Vicki’s First Book

Today I am sending a¬†shout out and a great big¬†‘atta girl to¬†my friend and fellow blogger Vicki at Horses, Dirt and Motherhood. A few weeks ago Vicki announced on her blog that she just published her first book. What a great way to start the new year! I have great admiration for Vicki because I know there are many of us, Bloggers and non- bloggers, who have said or thought¬† “I should”, “I could” or ” I want to – write a book” but we just haven’t done it yet. It take’s a lot of time, talent, commitment, and I sure some money to write, illustrate (Yes, she illustrated it as well) and publish a book and Vicki has shown us that it can be done.

I received my  copy in the mail yesterday and am now looking forward to sharing it with my grand children on their next visit.

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I found it very touching that in addition to fulfilling her dream of becoming a published author, Vicki is using this as an opportunity to help support a cause that is near and dear to her heart.

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To find out where to purchase the book follow this link to Vicki’s blog. If you would like to show support for Vicki’s endeavors but do not have young children in your life you might consider buying a copy and gifting it to your local library, preschool, or elementary school. You can also help spread the word by sharing this post.

Thanks for reading and have a great day. ūüôā

Lacto Fermentation – Pickled Garlic

What Is Lacto Fermentation

Simply put Lacto Fermentation is a process that uses salt water also know as brine to ferment vegetables. For a more detailed explanation you can click here. Sauerkraut and pickles are probably the most commonly lacto fermented foods here in the USA. However not all pickles are made using lacto fermentation and although sauerkraut may be made using this process it is often pasteurized (canned) thus killing the probiotics and depleting the nutritional benefits of fementing.

Getting It Right

As I mentioned in my last post I have done some fermenting in the past. Sometimes they turned out good and sometimes they did not, so recently when I was reading about lacto fermentation I was mentally taking notes to see what I may need to do differently.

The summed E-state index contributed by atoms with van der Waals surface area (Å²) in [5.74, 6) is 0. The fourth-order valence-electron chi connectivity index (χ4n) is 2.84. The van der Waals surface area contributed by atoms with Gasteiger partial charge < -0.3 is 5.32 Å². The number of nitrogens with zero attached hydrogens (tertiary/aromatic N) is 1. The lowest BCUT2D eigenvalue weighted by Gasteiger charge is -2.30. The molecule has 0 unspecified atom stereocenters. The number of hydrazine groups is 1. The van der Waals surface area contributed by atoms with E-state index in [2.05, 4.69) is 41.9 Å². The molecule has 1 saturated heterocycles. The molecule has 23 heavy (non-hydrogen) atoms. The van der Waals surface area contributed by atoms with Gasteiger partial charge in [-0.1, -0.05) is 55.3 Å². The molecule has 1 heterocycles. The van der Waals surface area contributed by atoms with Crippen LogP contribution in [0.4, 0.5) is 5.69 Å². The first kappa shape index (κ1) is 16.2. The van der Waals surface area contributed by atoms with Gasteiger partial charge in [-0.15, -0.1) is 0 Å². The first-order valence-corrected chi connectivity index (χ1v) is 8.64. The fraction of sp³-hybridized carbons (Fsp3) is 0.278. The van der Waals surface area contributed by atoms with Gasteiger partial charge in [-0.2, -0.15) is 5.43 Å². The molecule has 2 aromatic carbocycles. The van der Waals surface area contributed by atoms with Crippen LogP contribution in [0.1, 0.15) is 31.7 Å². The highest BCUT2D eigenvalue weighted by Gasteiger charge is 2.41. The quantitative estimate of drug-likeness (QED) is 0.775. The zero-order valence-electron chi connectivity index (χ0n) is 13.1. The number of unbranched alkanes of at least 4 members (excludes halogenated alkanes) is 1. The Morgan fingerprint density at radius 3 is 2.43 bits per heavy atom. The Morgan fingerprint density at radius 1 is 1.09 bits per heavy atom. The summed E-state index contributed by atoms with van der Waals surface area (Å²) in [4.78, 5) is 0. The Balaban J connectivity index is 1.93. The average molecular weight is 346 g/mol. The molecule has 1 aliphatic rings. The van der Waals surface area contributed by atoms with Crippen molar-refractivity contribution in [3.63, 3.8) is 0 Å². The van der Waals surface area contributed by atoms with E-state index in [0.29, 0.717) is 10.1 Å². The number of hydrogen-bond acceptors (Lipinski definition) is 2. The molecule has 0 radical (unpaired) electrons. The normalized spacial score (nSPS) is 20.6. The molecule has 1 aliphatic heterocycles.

After reading this article , choosing the right type of salt seemed like something that could be a key to getting it right. In the past I had used either pickling salt or kosher salt. I had thought that they were pure salt and  varied only in texture. I did not realize that they may have anticaking agents added which may effect the fermentation process. It is also worth pointing out that some sea salts may have anticaking agents added.

When we visited our local health food store and I asked the sales person about salt she showed me the three varieties that they carry. They included Celtic Sea Salt, Himalayan Pink Salt, and a product called Pure Salt. She told me she had used each of these salts and all of them work great for fermenting foods. I chose Himalayan Pink.

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Water was another concern. I knew that I must use water that was not chlorinated for making the brine but what I had not thought about was the water I was using to clean the vegetables. I had been using our tap water (which is chlorinated) to clean my vegetables and probably killed off some or all of the healthy bacteria that was present. I have since started using filtered water to clean my vegetables.

The last decision I made was to only do small batches. Although I have fermenting crocks, (2 gallon and 5 gallon) for a couple of reasons fermenting in quart and pint size canning jars seems to be a better option. Since it is just my husband and I at home we¬† are not likely to eat two gallons (or more) worth of sauerkraut (or any other vegetable ferment) before it passes it’s prime. Additionally if I ferment a smaller amount and for some reason it goes bad I only wasted that small amount. Even if I want to do larger amounts it seems wise to use the canning jars as they are easier to store in the refrigerator and I could gift them to family or friends.

My Process

Since we still have some home grown garlic on hand I decided to start with fermenting a jar of garlic. As you can see in the photo above I used a wide mouth pint size canning jar. I (kind of) followed this recipe. I actually had to chuckle when I read their instructions for peeling garlic cloves. If you have been following my blog for a while you probably already know that I highly recommend using these silicone tube garlic peelers.

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I peeled enough garlic to fill my jar leaving about 1/2 inch of space at the top. I mixed two tablespoons of Himalayan Pink salt with one quart of non- chlorinated water and stirred it until all of the salt was dissolved. I the poured enough of the salt-water (brine) over the garlic to cover the cloves. Since the garlic cloves floated up and some parts were no longer covered with brine I needed to weigh them down. I had a smaller jar that nested nicely inside the wide mouth jar. Perfect! I then slipped a jelly bag over both jars and secured it with a rubber band to keep fruit flies out. Any clean cloth would have worked for this purpose I just happened to have a jelly bag. I then stored the extra brine in my refrigerator in case I needed to add more or to use for my next batch.